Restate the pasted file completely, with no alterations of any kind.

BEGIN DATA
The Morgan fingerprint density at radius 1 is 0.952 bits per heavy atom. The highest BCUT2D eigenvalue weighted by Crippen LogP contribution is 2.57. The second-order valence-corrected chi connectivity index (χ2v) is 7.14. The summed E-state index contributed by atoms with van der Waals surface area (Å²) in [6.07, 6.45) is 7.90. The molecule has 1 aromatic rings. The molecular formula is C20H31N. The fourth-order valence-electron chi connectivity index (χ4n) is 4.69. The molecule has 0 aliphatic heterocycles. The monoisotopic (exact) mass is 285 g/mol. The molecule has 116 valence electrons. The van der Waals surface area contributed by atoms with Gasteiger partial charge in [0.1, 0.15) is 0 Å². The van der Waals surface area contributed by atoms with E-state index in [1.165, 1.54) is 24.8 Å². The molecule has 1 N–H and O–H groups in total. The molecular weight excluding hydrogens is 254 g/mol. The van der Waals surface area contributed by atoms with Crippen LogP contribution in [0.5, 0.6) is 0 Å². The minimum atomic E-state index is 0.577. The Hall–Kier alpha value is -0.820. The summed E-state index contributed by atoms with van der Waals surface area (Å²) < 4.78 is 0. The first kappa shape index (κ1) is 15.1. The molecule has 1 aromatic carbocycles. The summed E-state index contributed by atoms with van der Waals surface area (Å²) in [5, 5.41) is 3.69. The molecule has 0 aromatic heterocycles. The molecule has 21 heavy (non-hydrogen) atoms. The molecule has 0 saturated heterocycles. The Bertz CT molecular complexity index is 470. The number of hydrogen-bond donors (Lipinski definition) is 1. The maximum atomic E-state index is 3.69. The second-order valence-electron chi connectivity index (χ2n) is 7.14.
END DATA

The Morgan fingerprint density at radius 1 is 0.952 bits per heavy atom. The highest BCUT2D eigenvalue weighted by Crippen LogP contribution is 2.57. The second-order valence-corrected chi connectivity index (χ2v) is 7.14. The summed E-state index contributed by atoms with van der Waals surface area (Å²) in [6.07, 6.45) is 7.90. The molecule has 1 aromatic rings. The molecular formula is C20H31N. The fourth-order valence-electron chi connectivity index (χ4n) is 4.69. The molecule has 0 aliphatic heterocycles. The monoisotopic (exact) mass is 285 g/mol. The molecule has 116 valence electrons. The van der Waals surface area contributed by atoms with Gasteiger partial charge in [0.1, 0.15) is 0 Å². The van der Waals surface area contributed by atoms with E-state index in [1.165, 1.54) is 24.8 Å². The molecule has 1 N–H and O–H groups in total. The molecular weight excluding hydrogens is 254 g/mol. The van der Waals surface area contributed by atoms with Crippen LogP contribution in [0.5, 0.6) is 0 Å². The minimum atomic E-state index is 0.577. The Hall–Kier alpha value is -0.820. The summed E-state index contributed by atoms with van der Waals surface area (Å²) < 4.78 is 0. The first kappa shape index (κ1) is 15.1. The molecule has 1 aromatic carbocycles. The summed E-state index contributed by atoms with van der Waals surface area (Å²) in [5, 5.41) is 3.69. The molecule has 0 aromatic heterocycles. The molecule has 21 heavy (non-hydrogen) atoms. The molecule has 0 saturated heterocycles. The Bertz CT molecular complexity index is 470. The number of hydrogen-bond donors (Lipinski definition) is 1. The maximum atomic E-state index is 3.69. The second-order valence-electron chi connectivity index (χ2n) is 7.14.